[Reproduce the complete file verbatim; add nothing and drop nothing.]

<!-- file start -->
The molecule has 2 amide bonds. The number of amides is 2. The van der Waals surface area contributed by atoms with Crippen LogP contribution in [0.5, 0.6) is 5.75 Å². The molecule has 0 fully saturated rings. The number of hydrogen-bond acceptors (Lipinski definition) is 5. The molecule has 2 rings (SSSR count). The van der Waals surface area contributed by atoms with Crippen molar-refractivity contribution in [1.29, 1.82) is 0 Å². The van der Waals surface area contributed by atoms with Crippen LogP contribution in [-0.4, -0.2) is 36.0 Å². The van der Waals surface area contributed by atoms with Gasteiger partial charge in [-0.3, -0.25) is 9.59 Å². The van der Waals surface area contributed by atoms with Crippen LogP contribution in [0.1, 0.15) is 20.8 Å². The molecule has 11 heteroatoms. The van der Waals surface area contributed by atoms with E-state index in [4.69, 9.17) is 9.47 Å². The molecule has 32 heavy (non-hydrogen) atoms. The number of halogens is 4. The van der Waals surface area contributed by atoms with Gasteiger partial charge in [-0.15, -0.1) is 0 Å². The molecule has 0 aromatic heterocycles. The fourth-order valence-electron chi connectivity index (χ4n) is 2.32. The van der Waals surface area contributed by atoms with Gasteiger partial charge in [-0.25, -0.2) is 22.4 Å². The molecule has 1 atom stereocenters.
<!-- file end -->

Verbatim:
The molecule has 2 amide bonds. The number of amides is 2. The van der Waals surface area contributed by atoms with Crippen LogP contribution in [0.5, 0.6) is 5.75 Å². The molecule has 0 fully saturated rings. The number of hydrogen-bond acceptors (Lipinski definition) is 5. The molecule has 2 rings (SSSR count). The van der Waals surface area contributed by atoms with Crippen molar-refractivity contribution in [1.29, 1.82) is 0 Å². The van der Waals surface area contributed by atoms with Crippen LogP contribution in [-0.4, -0.2) is 36.0 Å². The van der Waals surface area contributed by atoms with Gasteiger partial charge in [-0.3, -0.25) is 9.59 Å². The van der Waals surface area contributed by atoms with Crippen LogP contribution in [0.1, 0.15) is 20.8 Å². The molecule has 11 heteroatoms. The van der Waals surface area contributed by atoms with E-state index in [4.69, 9.17) is 9.47 Å². The molecule has 32 heavy (non-hydrogen) atoms. The number of halogens is 4. The van der Waals surface area contributed by atoms with Gasteiger partial charge in [-0.15, -0.1) is 0 Å². The molecule has 0 aromatic heterocycles. The fourth-order valence-electron chi connectivity index (χ4n) is 2.32. The van der Waals surface area contributed by atoms with Gasteiger partial charge in [-0.25, -0.2) is 22.4 Å². The molecule has 1 atom stereocenters.